THE DI­ARY

Mid Louth Independent - - FRONT PAGE - Hu­bert Mur­phy’s look at life by the Boy­ne­side and sur­rounds hmur­phy@drogheda-in­de­pen­dent.ie | 041 9876820

I DON’T know if it’s un­der the aus­pi­cious of the county coun­cil, lo­cal his­tory groups or what­ever - but Wed­nes­day De­cem­ber 6th next in Col­lon should be cel­e­brated as a defin­ing mo­ment in its his­tory.

On that date, ex­actly 100 years ago, Se­cond Lieu­tenant James Sa­muel Emer­son was killed in ac­tion dur­ing World War 1.

How he died is what makes his story so poignant.

He was serv­ing with the In­niskilling Fusiliers on the Hin­den­burg Line north of La Vac­querie, France when he was mor­tally wounded.

But he would be awarded the high­est brav­ery hon­ours a sol­dier can re­ceive when awarded the Vic­to­ria Cross (VC) for his courage that day.

The Lon­don Gazette re­ported on his ‘con­spic­u­ous brav­ery’.

‘He led his com­pany in an at­tack and cleared 400 yards of trench. Though wounded, when the en­emy at­tacked in su­pe­rior num­bers, he sprang out of the trench with eight men and met the at­tack in the open, killing many and tak­ing six pris­on­ers.

‘For three hours af­ter this, all other Of­fi­cers hav­ing be­come ca­su­al­ties, he re­mained with his com­pany, re­fus­ing to go to the dress­ing sta­tion, and re­peat­edly re­pelled bomb­ing at­tacks.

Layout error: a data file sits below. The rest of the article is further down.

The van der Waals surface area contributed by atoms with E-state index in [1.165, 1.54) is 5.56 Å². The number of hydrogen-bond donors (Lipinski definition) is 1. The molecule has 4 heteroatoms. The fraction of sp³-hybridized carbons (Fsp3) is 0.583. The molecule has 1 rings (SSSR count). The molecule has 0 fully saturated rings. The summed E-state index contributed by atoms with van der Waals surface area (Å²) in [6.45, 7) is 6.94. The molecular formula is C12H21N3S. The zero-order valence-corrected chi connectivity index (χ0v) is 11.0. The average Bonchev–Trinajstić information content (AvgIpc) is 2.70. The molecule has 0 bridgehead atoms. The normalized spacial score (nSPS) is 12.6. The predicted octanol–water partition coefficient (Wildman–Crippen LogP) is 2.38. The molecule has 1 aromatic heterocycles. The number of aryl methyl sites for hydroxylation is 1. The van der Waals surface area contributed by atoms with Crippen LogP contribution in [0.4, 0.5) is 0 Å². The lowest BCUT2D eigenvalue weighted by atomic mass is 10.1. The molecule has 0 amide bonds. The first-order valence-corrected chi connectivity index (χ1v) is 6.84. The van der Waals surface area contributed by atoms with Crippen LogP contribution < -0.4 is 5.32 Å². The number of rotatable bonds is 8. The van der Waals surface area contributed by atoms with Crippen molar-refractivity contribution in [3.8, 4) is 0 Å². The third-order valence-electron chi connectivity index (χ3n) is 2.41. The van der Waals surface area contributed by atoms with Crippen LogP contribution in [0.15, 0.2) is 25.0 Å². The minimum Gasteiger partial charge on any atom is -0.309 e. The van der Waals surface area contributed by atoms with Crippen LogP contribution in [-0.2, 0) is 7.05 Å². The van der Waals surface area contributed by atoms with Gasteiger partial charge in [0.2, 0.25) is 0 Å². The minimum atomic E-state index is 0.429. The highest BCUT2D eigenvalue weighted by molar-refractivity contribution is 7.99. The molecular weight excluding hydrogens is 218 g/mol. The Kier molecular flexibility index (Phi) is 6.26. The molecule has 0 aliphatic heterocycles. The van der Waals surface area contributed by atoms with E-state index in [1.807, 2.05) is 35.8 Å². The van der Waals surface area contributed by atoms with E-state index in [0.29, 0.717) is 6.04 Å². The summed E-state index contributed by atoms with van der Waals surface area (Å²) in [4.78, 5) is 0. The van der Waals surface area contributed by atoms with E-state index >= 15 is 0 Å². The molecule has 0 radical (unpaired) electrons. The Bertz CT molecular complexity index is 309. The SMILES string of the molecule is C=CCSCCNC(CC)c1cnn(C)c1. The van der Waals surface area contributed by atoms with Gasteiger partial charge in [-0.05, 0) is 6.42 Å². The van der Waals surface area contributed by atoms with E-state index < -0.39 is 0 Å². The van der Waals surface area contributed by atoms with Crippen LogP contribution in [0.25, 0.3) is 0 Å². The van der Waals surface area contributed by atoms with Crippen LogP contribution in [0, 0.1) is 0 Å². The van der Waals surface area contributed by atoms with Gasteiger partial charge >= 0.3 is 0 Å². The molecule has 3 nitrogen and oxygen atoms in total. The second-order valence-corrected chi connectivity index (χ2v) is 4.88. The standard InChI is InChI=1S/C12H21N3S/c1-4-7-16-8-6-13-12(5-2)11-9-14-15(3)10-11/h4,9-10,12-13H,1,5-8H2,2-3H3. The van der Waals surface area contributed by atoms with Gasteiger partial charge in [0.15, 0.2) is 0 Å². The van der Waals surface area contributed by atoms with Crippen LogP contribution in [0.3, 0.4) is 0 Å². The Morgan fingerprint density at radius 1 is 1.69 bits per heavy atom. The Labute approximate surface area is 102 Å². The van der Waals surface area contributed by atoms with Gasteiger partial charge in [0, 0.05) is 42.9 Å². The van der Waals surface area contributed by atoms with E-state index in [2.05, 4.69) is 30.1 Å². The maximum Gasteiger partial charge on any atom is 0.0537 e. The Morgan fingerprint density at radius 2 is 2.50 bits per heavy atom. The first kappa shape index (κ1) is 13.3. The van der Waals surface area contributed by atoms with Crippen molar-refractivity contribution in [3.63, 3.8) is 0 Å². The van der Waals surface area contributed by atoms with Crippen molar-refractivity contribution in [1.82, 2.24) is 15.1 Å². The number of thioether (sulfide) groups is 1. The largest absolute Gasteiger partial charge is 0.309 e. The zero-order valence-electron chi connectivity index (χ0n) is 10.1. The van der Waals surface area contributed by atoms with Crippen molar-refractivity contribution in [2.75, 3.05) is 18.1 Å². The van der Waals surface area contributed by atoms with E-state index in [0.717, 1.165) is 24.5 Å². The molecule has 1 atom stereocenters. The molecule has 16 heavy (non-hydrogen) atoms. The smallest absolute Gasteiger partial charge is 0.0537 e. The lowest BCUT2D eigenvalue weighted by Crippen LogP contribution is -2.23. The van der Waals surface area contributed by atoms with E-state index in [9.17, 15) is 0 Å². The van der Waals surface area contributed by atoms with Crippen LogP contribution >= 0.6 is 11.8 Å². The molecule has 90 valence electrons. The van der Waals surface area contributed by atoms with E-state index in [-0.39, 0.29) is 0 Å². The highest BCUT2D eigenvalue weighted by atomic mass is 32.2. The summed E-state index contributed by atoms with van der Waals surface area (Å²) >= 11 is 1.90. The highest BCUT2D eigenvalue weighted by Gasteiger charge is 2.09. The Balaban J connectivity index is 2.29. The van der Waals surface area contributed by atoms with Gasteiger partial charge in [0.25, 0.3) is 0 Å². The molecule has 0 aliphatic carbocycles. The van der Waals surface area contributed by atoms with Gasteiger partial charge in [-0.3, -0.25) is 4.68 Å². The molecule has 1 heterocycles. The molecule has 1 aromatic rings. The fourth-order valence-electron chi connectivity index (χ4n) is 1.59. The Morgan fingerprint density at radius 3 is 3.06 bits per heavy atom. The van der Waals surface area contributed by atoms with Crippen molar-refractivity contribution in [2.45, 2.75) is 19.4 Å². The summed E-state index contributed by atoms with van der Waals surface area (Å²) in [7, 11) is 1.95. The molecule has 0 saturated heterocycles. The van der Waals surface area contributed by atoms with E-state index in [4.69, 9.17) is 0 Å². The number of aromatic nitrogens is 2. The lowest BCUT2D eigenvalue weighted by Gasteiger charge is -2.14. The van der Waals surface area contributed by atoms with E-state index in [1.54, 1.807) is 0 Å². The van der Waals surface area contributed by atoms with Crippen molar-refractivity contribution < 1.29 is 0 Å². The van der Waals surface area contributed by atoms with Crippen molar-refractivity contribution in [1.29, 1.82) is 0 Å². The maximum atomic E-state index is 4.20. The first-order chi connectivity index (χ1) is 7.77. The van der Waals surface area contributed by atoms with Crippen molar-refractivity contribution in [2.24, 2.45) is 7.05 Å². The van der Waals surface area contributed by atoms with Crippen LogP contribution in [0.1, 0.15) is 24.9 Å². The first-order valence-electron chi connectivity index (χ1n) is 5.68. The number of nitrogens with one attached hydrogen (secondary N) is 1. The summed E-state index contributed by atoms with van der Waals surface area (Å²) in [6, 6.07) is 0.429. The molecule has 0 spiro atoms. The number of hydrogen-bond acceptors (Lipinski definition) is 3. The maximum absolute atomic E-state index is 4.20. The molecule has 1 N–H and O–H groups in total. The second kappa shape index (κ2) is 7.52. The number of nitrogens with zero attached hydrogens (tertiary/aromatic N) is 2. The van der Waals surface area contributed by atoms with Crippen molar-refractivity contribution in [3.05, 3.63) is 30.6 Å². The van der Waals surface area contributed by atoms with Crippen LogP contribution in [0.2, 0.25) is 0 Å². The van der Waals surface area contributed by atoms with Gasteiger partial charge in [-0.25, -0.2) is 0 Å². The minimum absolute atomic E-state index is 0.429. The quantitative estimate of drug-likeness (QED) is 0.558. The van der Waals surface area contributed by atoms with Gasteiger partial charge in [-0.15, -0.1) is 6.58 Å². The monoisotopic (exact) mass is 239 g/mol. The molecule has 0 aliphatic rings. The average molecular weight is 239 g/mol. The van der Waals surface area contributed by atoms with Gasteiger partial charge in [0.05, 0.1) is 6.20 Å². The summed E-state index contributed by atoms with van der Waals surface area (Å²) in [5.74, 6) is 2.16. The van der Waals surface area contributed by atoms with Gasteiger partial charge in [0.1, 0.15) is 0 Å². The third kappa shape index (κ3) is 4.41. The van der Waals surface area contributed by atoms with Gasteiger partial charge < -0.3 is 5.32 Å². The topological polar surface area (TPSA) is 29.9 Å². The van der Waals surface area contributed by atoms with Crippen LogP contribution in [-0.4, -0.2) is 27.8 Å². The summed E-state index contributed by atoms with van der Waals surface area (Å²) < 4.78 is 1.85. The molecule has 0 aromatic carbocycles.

‘Later, when the en­emy again at­tacked in su­pe­rior num­bers, he led his men to re­pel the at­tack and was mor­tally wound- ed.

‘His hero­ism, when worn out and ex­hausted from loss of blood, in­spired his men to hold out, though al­most sur­rounded, till re­in­force­ments ar­rived and dis­lodged the en­emy.’

He was 22, and was a son of Mr. John Emer­son and Mrs. Emer­son, Sevenoaks, Col­lon. He was ed­u­cated at Moun­tjoy School, Dublin, and joined the Royal Ir­ish Ri­fles on the out­break of war. He was wounded in ac­tion at Hooge, and on re­cov­ery went to France for the se­cond time in July, 1916, and sub­se­quently joined the Royal In­niskilling Fusiliers.

To­day he is re­mem­bered on the mon­u­ment at the front of the Church of Ire­land in Col­lon.

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